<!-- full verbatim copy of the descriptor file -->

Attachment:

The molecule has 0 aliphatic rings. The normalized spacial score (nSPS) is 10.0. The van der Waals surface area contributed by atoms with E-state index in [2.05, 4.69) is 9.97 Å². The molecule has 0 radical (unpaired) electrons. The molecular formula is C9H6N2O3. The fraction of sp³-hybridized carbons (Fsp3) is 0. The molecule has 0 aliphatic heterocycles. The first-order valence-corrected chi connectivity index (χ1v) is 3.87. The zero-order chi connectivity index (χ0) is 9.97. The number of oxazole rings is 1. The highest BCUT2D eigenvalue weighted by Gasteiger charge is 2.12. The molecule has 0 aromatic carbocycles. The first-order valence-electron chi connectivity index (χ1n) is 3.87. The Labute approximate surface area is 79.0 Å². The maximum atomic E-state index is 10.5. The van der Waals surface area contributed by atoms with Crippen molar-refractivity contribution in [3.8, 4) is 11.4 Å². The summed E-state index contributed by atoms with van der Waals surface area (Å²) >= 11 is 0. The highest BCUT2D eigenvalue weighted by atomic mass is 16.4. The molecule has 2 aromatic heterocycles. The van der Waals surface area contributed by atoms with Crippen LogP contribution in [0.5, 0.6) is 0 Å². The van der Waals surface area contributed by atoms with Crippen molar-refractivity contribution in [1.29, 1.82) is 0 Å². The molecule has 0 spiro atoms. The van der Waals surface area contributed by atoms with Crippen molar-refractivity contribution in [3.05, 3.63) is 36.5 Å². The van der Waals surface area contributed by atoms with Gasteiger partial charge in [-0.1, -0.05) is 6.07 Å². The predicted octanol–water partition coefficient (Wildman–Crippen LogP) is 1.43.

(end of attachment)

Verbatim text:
The molecule has 0 aliphatic rings. The normalized spacial score (nSPS) is 10.0. The van der Waals surface area contributed by atoms with E-state index in [2.05, 4.69) is 9.97 Å². The molecule has 0 radical (unpaired) electrons. The molecular formula is C9H6N2O3. The fraction of sp³-hybridized carbons (Fsp3) is 0. The molecule has 0 aliphatic heterocycles. The first-order valence-corrected chi connectivity index (χ1v) is 3.87. The zero-order chi connectivity index (χ0) is 9.97. The number of oxazole rings is 1. The highest BCUT2D eigenvalue weighted by Gasteiger charge is 2.12. The molecule has 0 aromatic carbocycles. The first-order valence-electron chi connectivity index (χ1n) is 3.87. The Labute approximate surface area is 79.0 Å². The maximum atomic E-state index is 10.5. The van der Waals surface area contributed by atoms with Crippen molar-refractivity contribution in [3.8, 4) is 11.4 Å². The summed E-state index contributed by atoms with van der Waals surface area (Å²) >= 11 is 0. The highest BCUT2D eigenvalue weighted by atomic mass is 16.4. The molecule has 2 aromatic heterocycles. The van der Waals surface area contributed by atoms with Crippen LogP contribution in [0.5, 0.6) is 0 Å². The van der Waals surface area contributed by atoms with Crippen molar-refractivity contribution in [1.29, 1.82) is 0 Å². The molecule has 0 spiro atoms. The van der Waals surface area contributed by atoms with Crippen molar-refractivity contribution in [3.05, 3.63) is 36.5 Å². The van der Waals surface area contributed by atoms with Gasteiger partial charge in [-0.1, -0.05) is 6.07 Å². The predicted octanol–water partition coefficient (Wildman–Crippen LogP) is 1.43.